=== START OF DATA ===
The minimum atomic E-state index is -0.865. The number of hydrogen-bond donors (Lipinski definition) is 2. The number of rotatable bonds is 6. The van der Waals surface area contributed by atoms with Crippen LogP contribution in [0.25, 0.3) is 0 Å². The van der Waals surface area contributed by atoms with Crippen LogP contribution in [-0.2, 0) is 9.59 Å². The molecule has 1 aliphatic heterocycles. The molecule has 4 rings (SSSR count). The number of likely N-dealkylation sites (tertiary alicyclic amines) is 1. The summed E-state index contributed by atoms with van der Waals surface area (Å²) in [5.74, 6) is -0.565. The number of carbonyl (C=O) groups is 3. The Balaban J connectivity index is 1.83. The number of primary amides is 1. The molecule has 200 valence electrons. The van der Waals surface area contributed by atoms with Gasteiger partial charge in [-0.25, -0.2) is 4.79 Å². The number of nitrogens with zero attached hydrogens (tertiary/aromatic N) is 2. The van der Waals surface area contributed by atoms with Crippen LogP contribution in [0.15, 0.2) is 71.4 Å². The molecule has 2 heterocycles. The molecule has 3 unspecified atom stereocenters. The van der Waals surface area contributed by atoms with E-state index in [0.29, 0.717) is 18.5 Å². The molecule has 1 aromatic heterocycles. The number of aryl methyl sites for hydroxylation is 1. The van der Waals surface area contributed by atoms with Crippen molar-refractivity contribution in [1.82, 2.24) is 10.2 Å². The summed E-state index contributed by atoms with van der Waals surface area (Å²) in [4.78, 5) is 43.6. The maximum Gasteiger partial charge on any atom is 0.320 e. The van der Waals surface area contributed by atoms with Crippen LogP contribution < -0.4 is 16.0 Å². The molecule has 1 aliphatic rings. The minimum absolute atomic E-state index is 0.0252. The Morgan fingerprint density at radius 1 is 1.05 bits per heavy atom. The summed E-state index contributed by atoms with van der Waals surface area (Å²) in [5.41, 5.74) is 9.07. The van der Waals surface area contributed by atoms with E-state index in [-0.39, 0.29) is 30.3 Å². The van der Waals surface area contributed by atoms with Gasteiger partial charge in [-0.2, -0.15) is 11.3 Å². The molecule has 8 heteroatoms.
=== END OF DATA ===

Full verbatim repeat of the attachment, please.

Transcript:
The minimum atomic E-state index is -0.865. The number of hydrogen-bond donors (Lipinski definition) is 2. The number of rotatable bonds is 6. The van der Waals surface area contributed by atoms with Crippen LogP contribution in [0.25, 0.3) is 0 Å². The van der Waals surface area contributed by atoms with Crippen LogP contribution in [-0.2, 0) is 9.59 Å². The molecule has 1 aliphatic heterocycles. The molecule has 4 rings (SSSR count). The number of likely N-dealkylation sites (tertiary alicyclic amines) is 1. The summed E-state index contributed by atoms with van der Waals surface area (Å²) in [5.74, 6) is -0.565. The number of carbonyl (C=O) groups is 3. The Balaban J connectivity index is 1.83. The number of primary amides is 1. The molecule has 200 valence electrons. The van der Waals surface area contributed by atoms with Gasteiger partial charge in [-0.25, -0.2) is 4.79 Å². The number of nitrogens with zero attached hydrogens (tertiary/aromatic N) is 2. The van der Waals surface area contributed by atoms with Crippen LogP contribution in [0.15, 0.2) is 71.4 Å². The molecule has 2 heterocycles. The molecule has 3 unspecified atom stereocenters. The van der Waals surface area contributed by atoms with E-state index in [0.29, 0.717) is 18.5 Å². The molecule has 1 aromatic heterocycles. The number of aryl methyl sites for hydroxylation is 1. The van der Waals surface area contributed by atoms with Crippen molar-refractivity contribution in [1.82, 2.24) is 10.2 Å². The summed E-state index contributed by atoms with van der Waals surface area (Å²) in [4.78, 5) is 43.6. The maximum Gasteiger partial charge on any atom is 0.320 e. The van der Waals surface area contributed by atoms with Crippen LogP contribution < -0.4 is 16.0 Å². The molecule has 1 aliphatic rings. The minimum absolute atomic E-state index is 0.0252. The Morgan fingerprint density at radius 1 is 1.05 bits per heavy atom. The summed E-state index contributed by atoms with van der Waals surface area (Å²) in [5.41, 5.74) is 9.07. The van der Waals surface area contributed by atoms with E-state index in [-0.39, 0.29) is 30.3 Å². The van der Waals surface area contributed by atoms with Gasteiger partial charge in [-0.2, -0.15) is 11.3 Å². The molecule has 8 heteroatoms.